Edited by Andy Perrin, 30 January 2020 - 17:31.


#12 Andy Perrin

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Posted 30 January 2020 - 17:33

I am not sure why people talk about imaging it in UVC based on those spectra. Possibly it is because they are interested in OH radicals rather than the nitrogen?

One thing I am sure about is that you can’t take UVA or visible pics of corona in the daytime because the sunshine will drown out the light from the corona. Possibly UVC imaging is an attempt to get around that issue.

Edited by Andy Perrin, 30 January 2020 - 17:35.


#13 OlDoinyo

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Posted 30 January 2020 - 21:25

It is because the OH A-X line falls in the solar-blind range, which enables it to be photographed in the daytime (during regular working hours) without interference from sunlight. Otherwise, it would be necessary to do such inspection work at night. The corona discharges are a sign of defects in or damage to the insulation.

#14 Stefano

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Posted 30 January 2020 - 22:24

If someone can, build a “corona machine”, with a voltage multiplier, a Van de Graaff generator, or something that can generate a very high voltage. Use special care with transformers if you decide to use them, since they can provide a dangerously-high current for a prolonged period of time. Make sure to generate a strong electric field (maybe 1 MV/m), but not high enough to make arcs. You should be able to hear a sizzling sound and see a blue-violet glow.

⚠️ BE CAREFUL WITH ELECTRICITY ⚠️

#15 dabateman

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Posted 31 January 2020 - 05:11

View PostStefano, on 30 January 2020 - 22:24, said:

If someone can, build a “corona machine”, with a voltage multiplier, a Van de Graaff generator, or something that can generate a very high voltage. Use special care with transformers if you decide to use them, since they can provide a dangerously-high current for a prolonged period of time. Make sure to generate a strong electric field (maybe 1 MV/m), but not high enough to make arcs. You should be able to hear a sizzling sound and see a blue-violet glow.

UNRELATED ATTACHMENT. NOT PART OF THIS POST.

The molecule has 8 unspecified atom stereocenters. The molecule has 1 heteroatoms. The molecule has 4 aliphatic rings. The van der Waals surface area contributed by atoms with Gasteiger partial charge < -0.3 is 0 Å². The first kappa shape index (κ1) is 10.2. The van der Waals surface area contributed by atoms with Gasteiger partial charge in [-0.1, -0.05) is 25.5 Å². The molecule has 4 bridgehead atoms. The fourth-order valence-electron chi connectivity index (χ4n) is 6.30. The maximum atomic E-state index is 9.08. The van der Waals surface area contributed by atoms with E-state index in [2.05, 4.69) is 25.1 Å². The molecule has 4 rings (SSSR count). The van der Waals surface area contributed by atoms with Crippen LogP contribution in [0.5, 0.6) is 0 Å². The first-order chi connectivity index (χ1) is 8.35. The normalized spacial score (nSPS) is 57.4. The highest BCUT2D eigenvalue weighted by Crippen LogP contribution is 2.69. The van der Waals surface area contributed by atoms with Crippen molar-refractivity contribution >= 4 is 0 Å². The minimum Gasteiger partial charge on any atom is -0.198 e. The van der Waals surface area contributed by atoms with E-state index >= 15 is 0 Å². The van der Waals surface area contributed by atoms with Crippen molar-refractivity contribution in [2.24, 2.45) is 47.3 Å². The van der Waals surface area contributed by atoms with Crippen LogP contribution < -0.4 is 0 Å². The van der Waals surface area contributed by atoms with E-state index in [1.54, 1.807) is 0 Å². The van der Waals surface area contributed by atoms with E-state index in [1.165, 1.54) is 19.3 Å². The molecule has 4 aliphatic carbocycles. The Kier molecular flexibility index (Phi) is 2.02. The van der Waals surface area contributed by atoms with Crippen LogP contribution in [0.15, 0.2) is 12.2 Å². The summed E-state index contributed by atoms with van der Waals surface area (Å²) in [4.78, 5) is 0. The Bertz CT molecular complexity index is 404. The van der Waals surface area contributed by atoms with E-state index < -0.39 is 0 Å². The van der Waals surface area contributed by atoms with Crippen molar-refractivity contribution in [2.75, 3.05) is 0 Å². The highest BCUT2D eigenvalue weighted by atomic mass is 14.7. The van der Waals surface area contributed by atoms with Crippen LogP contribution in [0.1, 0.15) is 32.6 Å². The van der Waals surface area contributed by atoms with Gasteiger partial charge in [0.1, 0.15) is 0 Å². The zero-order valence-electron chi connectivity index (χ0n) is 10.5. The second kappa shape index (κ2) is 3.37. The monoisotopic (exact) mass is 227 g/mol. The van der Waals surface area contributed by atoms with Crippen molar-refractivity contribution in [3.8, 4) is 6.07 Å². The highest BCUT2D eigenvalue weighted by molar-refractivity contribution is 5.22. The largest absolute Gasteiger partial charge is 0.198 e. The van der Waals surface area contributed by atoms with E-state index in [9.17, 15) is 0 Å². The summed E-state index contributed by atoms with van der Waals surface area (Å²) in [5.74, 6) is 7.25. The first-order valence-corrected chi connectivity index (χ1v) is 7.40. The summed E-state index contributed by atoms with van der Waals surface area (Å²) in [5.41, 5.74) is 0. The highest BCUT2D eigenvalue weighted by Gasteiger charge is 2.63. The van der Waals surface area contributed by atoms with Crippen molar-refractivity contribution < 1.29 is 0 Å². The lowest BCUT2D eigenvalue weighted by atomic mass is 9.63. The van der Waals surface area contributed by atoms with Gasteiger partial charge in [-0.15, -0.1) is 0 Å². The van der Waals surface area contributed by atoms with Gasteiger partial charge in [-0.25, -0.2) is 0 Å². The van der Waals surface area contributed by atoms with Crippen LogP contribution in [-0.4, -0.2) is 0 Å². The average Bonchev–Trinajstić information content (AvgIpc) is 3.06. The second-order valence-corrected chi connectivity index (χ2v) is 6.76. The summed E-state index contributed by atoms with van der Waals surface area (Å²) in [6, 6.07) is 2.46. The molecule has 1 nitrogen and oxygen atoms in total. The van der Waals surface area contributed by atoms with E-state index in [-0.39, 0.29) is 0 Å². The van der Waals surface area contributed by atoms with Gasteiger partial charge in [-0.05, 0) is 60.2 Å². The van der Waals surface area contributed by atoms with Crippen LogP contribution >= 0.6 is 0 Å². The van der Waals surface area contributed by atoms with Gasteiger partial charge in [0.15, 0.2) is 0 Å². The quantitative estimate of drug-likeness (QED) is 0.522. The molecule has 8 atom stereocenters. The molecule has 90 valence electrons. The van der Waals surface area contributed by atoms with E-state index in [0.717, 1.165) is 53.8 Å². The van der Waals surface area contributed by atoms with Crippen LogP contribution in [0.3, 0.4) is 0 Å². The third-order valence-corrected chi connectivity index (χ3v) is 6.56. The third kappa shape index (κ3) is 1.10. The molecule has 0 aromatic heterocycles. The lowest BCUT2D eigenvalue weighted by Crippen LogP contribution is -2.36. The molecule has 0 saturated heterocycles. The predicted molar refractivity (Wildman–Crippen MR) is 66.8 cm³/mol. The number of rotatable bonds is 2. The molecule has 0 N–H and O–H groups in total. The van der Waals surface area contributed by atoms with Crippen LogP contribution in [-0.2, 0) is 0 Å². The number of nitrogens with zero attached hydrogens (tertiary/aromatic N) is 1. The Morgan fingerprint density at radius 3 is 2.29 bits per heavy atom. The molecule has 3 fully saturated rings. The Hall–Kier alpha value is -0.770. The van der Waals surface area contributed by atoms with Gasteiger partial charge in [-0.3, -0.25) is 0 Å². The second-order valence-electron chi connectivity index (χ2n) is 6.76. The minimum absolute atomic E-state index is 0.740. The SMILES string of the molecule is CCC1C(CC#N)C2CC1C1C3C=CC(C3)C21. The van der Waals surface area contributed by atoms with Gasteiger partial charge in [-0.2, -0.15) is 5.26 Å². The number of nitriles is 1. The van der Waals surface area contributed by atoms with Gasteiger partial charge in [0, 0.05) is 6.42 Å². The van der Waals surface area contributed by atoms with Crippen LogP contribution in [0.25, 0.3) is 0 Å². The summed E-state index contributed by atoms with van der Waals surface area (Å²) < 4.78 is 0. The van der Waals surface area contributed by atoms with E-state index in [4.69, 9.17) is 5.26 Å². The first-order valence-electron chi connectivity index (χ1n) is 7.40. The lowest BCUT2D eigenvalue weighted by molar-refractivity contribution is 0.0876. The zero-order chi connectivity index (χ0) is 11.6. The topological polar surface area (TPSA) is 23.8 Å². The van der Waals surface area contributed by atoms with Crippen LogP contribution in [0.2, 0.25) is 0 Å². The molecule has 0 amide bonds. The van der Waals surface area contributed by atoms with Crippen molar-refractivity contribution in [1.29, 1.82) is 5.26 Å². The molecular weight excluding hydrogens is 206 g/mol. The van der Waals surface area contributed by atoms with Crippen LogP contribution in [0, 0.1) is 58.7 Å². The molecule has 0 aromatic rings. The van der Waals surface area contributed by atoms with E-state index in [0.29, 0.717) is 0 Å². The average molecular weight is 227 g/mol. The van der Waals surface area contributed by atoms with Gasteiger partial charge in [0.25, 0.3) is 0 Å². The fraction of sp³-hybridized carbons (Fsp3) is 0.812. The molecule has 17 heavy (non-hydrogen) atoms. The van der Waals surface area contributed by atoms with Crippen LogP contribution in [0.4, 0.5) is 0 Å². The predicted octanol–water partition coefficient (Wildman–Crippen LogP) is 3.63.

⚠️ BE CAREFUL WITH ELECTRICITY ⚠️

Or just buy an off the self plasma ball. I have a plasma plate. I thought I posted images somewhere. But may have to repeat it to see if it outputs UVC, now that I have the imager.

#16 colinbm

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Posted 31 January 2020 - 05:16

The plasma ball is inside a glass ball........what glass is it....?

#17 Stefano

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Posted 31 January 2020 - 11:30

Do plasma balls contain air or other gases? This can change the emission. Also, does the pressure change the emission, like in low and high pressure mercury or sodium lamps?

#18 Andy Perrin

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Posted 31 January 2020 - 15:39

I think they must be near atmospheric pressure because think how dangerous a pressurized glass ball would be to sell to children...

Update: Wikipedia confirms this; it’s atmospheric pressure noble gases in a glass ball. The glass probably absorbs all UVB and C.

Edited by Andy Perrin, 31 January 2020 - 15:53.


#19 NA_joey

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Posted 15 April 2021 - 15:11

View PostWiSi-Testpilot, on 27 January 2020 - 23:23, said:

Since I started playing with UV photography I have been looking for corona discharges. Looking through pictures from last summer, I found some. First I thought it were reflexes.
I will try it again.
Sony Alpha 6000, Pancake Lens SEL16F28, Baader U-Filter, Daylight (12:37, lunchtime), F/3.2, 1/60 S, ISO 320.
Best regards,
Wilhelm


https://www.nasa.gov...ts-off-on-drone

the spectrum is 240 - 310 nm most deception is done in.

you need a monochrome camera to record in UV-C a industrial camera monochrome camera or Astronomy Camera, Microscope camera monochrome.

Joey

#20 WiSi-Testpilot

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Posted 15 April 2021 - 18:51

Hello Joey,
https://www.ultravio...ra/page__st__20

the topic is still on my to do list. As soon as it gets warmer in the evenings, I'll try it again. Recently I was at the power line with my bike. Only the 110 V line is in operation at the moment.
Best regards,
Wilhelm

Edited by WiSi-Testpilot, 15 April 2021 - 18:52.